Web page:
The value of the hop is communicated when the connection is established and is therefore different for every newly established connection. This technique minimizes the effect of any radio interference potentially present in the 2.4 GHz band across any single channel, especially since WiFi and classic Bluetooth are prevalent in this band and devices might experience heavy interference near devices with strong transmission power.

Link Layer(LL)

The Link Layer is the part that directly interfaces with the PHY, and it is usually implemented as a combination of custom hardware and software. It is responsible for all of the timing requirements defined by the specification.

The Link Layer defines the following roles:

Advertiser – A device sending advertising packets.

Scanner – A device scanning for advertising packets.

Master – A device that initiates a connection and manages it later.

Slave – A device that accepts a connection request and follows the master’s timing.

These roles can be logically grouped into two pairs: advertiser and scanner (when not in an active connection) and master and slave (when in a connection).

Bluetooth Device Address (BDA)

The fundamental identifier of a Bluetooth device, similar to an Ethernet Media Access Control (MAC) address, is the Bluetooth device address. This 48-bit (6-byte) number uniquely identifies a device among peers. There are two types of device addresses, and one or both can be set on a particular device:

  1. Public device address

  2. Random device address

Public device address

This is the equivalent to a fixed, BR/EDR, factory-programmed device address. It must be registered with the IEEE Registration Authority and will never change during the lifetime of the device.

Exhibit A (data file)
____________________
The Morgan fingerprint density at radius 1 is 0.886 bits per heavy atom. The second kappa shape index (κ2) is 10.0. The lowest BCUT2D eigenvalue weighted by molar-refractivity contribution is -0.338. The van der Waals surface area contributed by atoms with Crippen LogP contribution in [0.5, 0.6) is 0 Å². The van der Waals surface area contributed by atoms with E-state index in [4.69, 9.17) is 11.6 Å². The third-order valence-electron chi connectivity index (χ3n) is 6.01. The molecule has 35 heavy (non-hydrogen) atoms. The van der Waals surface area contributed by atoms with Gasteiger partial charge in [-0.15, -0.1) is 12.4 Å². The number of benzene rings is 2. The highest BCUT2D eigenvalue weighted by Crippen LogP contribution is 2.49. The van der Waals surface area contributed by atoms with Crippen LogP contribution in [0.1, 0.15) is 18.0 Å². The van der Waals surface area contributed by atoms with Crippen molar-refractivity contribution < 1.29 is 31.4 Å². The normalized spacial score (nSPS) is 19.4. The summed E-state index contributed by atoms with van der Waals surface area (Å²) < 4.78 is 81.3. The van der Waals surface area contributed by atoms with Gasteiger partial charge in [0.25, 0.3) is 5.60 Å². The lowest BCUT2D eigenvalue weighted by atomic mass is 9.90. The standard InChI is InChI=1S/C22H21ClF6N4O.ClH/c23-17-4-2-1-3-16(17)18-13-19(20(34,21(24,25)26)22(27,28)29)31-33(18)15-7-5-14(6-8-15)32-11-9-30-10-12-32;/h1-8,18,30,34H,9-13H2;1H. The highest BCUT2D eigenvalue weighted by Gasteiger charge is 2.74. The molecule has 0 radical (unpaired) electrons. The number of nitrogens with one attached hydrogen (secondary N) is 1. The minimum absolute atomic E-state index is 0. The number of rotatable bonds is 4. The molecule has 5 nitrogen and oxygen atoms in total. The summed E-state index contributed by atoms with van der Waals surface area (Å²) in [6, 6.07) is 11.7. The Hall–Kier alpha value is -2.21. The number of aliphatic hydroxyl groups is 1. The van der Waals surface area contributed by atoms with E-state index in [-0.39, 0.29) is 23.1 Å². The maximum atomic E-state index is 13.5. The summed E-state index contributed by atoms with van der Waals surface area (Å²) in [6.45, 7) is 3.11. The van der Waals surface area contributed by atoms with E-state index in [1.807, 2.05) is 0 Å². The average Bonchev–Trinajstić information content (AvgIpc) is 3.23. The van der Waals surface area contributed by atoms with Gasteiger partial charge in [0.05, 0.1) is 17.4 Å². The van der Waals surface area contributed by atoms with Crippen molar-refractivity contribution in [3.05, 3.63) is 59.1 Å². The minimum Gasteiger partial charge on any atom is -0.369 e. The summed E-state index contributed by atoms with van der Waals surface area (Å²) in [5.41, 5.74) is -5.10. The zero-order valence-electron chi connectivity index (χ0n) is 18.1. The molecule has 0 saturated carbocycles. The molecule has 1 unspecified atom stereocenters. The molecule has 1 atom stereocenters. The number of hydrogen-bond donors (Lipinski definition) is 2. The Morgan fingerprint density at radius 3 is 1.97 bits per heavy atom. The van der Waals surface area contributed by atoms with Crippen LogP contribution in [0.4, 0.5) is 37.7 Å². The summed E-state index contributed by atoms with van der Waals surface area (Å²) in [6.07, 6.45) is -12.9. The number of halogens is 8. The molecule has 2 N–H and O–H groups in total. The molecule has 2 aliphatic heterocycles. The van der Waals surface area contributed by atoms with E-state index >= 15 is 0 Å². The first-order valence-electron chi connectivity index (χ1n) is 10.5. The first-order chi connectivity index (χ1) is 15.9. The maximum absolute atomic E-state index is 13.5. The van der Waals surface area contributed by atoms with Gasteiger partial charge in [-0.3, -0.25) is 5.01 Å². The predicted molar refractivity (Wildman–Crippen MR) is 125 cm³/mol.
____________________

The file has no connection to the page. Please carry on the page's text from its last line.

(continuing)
Random device address

This address can either be preprogrammed on the device or dynamically generated at run time.

The Link Layer also takes care of the Bluetooth Device Address.

The Link Layer is also in charge of establishing connections, it filters out advertising packets depending on the Bluetooth address or based on the data itself. And also manages the connection interval – The time between the beginning of two consecutive connection events. The link-layer can also configure Encryption, which is highly desirable in case of a lot of devices present in the same range.

It is important to note that the Link Layer acts as a reliable data bearer. All packets received are checked against a 24-bit CRC and re-transmissions are requested when the error checking detects a transmission failure. There is no upper limit for re-transmissions; the Link Layer will resend the packet until it is finally acknowledged by the receiver.

Other than advertising, scanning, establishing (and tearing down) connections, and transmitting and receiving data, the Link Layer is also responsible for several control procedures, including these two critical processes:

  1. Changing the connection parameters

  2. Encryption

Host Controller Interface (HCI)

Host Controller Interface (HCI) is a standard protocol that allows for the communication between a host and a controller to take place across a serial interface.